Shedding light on a quirky 2007 story that made national headlines, Secret Mall Apartment takes us deep into the bowels of the Providence Place Mall, centerpiece of the renaissance of Rhode Island’s capital city developed under convict mayor Buddy Cianci. (As it happens, a few months before the discovery of the secret mall apartment, I had been right above it seeing Cherry Arnold’s Buddy, an insightful film about the mayor and his transformation of Providence, at the mall’s Showcase Cinemas, but that is another story.) Apartment residents had the advantage of private access to the theater anytime they wished.

In Secret Mall Apartment, however, the goal is a form of artistic resistance wherein RISD-trained artist Michael Townsend, his wife Adriana, and friends seeing how long they could stay. The mall and the transformation of Providence was incredibly disruptive, kicking artists out of exciting life, work, and exhibition spaces a few miles away with the goal of clearing the old mill district for strip malls and power centers. It was such a large project it led to the re-routing of river and train tracks. This created some exciting opportunities for artists to make work that pushed against dominant power structures, including in a hidden creek where Townsend created a profound, haunting tunnel of bodies that was only on view to those who knew the way in.

Although I don’t know if Gary Burns’ 2000 comedy Waydowntown made it to any of the movie theaters in the Providence market, the group seems influenced, initially, by a similar idea present in that movie: how long can you stay indoors at the mall? Inspired by a series of ads that touted the wonder of a gleaming superstructure and all its amenities, Adriana challenges the group to live there, and some do try spending the night under the radar of security. The irony gleaned from this film’s coda is that Providence Place, like other malls around the country, is considering allocating space to (legal) apartments in the future, a world that Waydowntown documents in Calgary, Alberta’s Plus 15 network of buildings. 

While the film brings about complex issues that cities like White Plains and Buffalo are directly dealing with––in particular unfriendly, big-box malls in downtown centers designed to bring in suburban traffic––the heart of the film lies with the group of bandits and creatives who made an unused 700-foot square space between two wings of the mall a makeshift home. Reclaiming the space, they add a couch, a table, and a video game system, and start inviting a select group of artists and friends over. Eventually, in their largest heist ever, they import bricks slowly to build a wall that separates the space and ultimately dupes mall security for years with a locked door.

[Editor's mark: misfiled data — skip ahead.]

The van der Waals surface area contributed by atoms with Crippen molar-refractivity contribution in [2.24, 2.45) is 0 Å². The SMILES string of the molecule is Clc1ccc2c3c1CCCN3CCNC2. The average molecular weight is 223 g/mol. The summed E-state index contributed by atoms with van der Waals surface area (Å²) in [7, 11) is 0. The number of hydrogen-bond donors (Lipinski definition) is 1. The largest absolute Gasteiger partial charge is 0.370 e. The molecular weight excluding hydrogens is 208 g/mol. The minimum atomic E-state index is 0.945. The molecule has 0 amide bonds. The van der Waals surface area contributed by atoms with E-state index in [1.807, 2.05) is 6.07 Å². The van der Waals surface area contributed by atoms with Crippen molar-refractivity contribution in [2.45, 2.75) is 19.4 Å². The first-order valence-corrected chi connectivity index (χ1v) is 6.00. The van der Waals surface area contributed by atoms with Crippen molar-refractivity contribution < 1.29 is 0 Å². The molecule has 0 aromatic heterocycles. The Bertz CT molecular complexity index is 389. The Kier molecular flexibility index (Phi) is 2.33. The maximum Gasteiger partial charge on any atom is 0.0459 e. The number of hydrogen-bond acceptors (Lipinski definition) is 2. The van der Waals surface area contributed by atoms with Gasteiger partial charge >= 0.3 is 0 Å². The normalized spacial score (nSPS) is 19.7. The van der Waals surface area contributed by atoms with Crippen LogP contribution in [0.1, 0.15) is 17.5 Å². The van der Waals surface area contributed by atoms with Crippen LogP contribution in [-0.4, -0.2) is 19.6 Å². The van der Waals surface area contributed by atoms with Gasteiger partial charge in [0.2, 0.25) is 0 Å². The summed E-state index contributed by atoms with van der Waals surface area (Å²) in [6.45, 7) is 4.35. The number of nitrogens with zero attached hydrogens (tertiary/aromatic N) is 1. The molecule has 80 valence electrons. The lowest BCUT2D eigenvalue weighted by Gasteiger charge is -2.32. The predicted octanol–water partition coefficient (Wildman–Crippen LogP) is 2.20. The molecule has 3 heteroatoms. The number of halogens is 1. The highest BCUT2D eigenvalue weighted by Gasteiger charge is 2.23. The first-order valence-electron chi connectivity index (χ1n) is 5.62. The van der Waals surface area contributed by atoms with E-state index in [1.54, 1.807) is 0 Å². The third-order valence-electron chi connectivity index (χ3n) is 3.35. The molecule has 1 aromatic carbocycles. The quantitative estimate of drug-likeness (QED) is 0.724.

Framed by interviews with those who visited and / or helped construct the space, Secret Mall Apartment is largely possible because, like many artists, Townsend kept a meticulous video diary on a small point-and-shoot camera that he could hide in a box of mints while walking around the mall. They document all aspects of their experience, including his eventual fallout with Adriana, who is tired of glamping out at the mall and wants to return to a house they’re renovating.

Like director Jeremy Workman’s previous features The World Before Your Feet and Lilly Topples the World, Secret Mall Apartment is an intimate portrait of those navigating their worlds through artistic interventions. In a few passages that feel like they are from a different film, we follow Townsend’s work as a tape artist, bringing joy to kids at a local hospital and comfort to New York and Oklahoma City in the wake of terrorist attacks.

The film is indeed most interesting when focused on the four years Townsend and collaborators spent in the mall, literally inserting themselves in the belly of the beast that changed their city. It’s a fascinating story rife with political and social commentary that pushes beyond the headlines. Prior to the film, not much was known about the collaborators (Townsend was ultimately sentenced to probation and given a lifetime ban from the mall) and the film sheds light on four years of history and artistic practice.

Secret Mall Apartment premiered at SXSW 2024.

Grade: B

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